National Geographic : 1969 Aug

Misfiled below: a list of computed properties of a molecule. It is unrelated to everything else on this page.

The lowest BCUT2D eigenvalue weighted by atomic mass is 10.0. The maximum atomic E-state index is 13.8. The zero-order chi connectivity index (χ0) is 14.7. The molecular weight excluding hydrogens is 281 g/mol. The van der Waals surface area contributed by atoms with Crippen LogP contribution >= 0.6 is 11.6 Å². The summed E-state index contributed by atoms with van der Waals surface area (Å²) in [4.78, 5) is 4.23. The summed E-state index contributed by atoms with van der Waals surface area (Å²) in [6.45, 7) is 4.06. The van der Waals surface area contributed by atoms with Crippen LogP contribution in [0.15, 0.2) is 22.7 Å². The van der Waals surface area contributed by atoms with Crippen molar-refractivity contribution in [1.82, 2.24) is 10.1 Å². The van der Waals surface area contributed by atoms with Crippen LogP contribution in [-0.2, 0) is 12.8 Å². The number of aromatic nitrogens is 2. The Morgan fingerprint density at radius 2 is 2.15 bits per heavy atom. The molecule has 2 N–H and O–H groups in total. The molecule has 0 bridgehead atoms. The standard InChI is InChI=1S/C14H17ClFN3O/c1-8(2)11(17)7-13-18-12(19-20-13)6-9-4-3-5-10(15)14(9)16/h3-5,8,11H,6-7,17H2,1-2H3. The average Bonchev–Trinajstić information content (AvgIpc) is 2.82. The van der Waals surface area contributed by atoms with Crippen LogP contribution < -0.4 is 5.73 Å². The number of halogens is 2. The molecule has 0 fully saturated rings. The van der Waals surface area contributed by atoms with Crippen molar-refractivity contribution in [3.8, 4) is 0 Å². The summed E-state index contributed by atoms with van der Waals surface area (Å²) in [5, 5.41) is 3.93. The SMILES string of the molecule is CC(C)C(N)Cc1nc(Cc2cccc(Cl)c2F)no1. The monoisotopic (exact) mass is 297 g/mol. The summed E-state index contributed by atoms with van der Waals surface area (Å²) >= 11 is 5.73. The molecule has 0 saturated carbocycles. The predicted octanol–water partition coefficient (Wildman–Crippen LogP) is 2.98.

On the cloud-drifted roof of the Rockies, visitors stroll Forest Canyon Overlook near Trail Safe in the sanctuary of the park, a bighorn lamb gambols in spring grass beside the Fall River. But the saga of Horace Tabor and Baby Doe ended like a Victorian melodrama. With the repeal of the Sherman Silver Purchase Act, silver prices collapsed and all Colorado staggered under the Panic of 1893. Tabor's financial and political fortunes plummeted. When he died in 1899, he was postmaster of Denver. His last counsel to Baby Doe was, "Hang on to the Matchless-it will make millions again." 176 Colorado's state flower, the columbine, and 750 other wild-flower species beautify the preserve. I visited the shack beside the now-flooded Matchless Mine where Baby Doe lived for years, waiting for silver to become king again. The single room held an old iron bedstead, a table, and a chair. Cardboard and yellowed newspapers covered cracks in the walls. Here Baby Doe Tabor, whose glittering wedding President Chester A. Arthur had attended, was found dead one day in 1935, penniless and frozen, at the age of 80.